It's a matter of having courageous conversations when we encounter or express micro-aggressions. There's a great Harvey Fierstein quote that truly shapes the way I live my life. “The real point is that you cannot harbor malice toward others and then cry foul when someone displays intolerance against you. Prejudice tolerated is intolerance encouraged. Rise up in righteousness when you witness the words and deeds of hate, but only if you are willing to rise up against them all, including your own. Otherwise suffer the slings and arrows of disrespect silently.”
I know it can be annoying to the people who have to listen to me sometimes. (Just ask my kids about the perils of ordering a Happy Meal when they were younger, as it would inevitably lead to a conversation with the manager after being asked, "Do you want the boy toy or the girl toy?" More recently, at Jet City Comicon, my younger daughter started asking up front as soon as we encountered an unknown creator if his or her book had any brown people in it. She knew it was going to be one of my follow-up questions after listening to the description of the plot, and she didn't want to waste time if the answer was no.) We have to think about and consciously try to improve cultural competency and social justice all of the time on all levels and encourage others to do the same.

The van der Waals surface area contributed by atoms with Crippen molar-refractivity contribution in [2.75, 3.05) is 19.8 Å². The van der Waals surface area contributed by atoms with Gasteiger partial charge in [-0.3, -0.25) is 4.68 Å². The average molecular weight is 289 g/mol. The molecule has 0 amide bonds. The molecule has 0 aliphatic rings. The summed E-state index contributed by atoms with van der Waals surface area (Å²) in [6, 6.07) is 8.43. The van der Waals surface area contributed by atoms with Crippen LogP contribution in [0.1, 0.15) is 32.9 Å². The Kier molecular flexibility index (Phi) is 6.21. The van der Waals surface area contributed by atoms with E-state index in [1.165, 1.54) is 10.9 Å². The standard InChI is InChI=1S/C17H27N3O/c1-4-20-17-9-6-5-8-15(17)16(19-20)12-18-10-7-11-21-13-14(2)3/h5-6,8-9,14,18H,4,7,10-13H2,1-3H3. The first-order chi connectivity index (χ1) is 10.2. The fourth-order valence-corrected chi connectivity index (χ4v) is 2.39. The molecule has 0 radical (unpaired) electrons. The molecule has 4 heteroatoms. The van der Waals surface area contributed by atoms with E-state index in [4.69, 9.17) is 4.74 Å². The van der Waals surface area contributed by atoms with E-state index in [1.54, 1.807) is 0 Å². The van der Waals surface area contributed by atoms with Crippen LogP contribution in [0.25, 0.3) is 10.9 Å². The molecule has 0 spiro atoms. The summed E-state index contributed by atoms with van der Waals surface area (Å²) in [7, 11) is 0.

Finally, we have to support the writers, artists, shows, etc. that get it right. "Vote" with your dollars. No matter how awesome a book or movie or show seems, if it does not reflect inclusion (white-washed "Pan" I'm looking at you) or the diverse world in which we live - at least to some degree, it shouldn't be an option.
Finally, where can folks go for updates, and to learn more about your projects going on?
Official Comiconverse Page
Fantasy Book Critic Review Index
Lydia K. Roberts is a mom, educator, activist, avid reader, proud Blerd, poet, and blogger. She currently lives in the Pacific Northwest (Tacoma, Wa to be specific), though she hails from Aliquippa, PA (outside of Pittsburgh) and will always be a Quip in her heart.
She's currently obsessed with the comics Rat Queens, Saga, Welcome Back, Mythic, and Zodiac Starforce, the tv/internet shows Killjoys, Steven Universe, How to Get Away with Murder, and Jessica Jones, all things Kate Daniels, and her two rescued puppies despite the fact that they have eaten a mattress, rocking chair, and part of the wall. She is still heartbroken that the comic The Empty (by Jimmie Robinson) and the show Firefly were cancelled.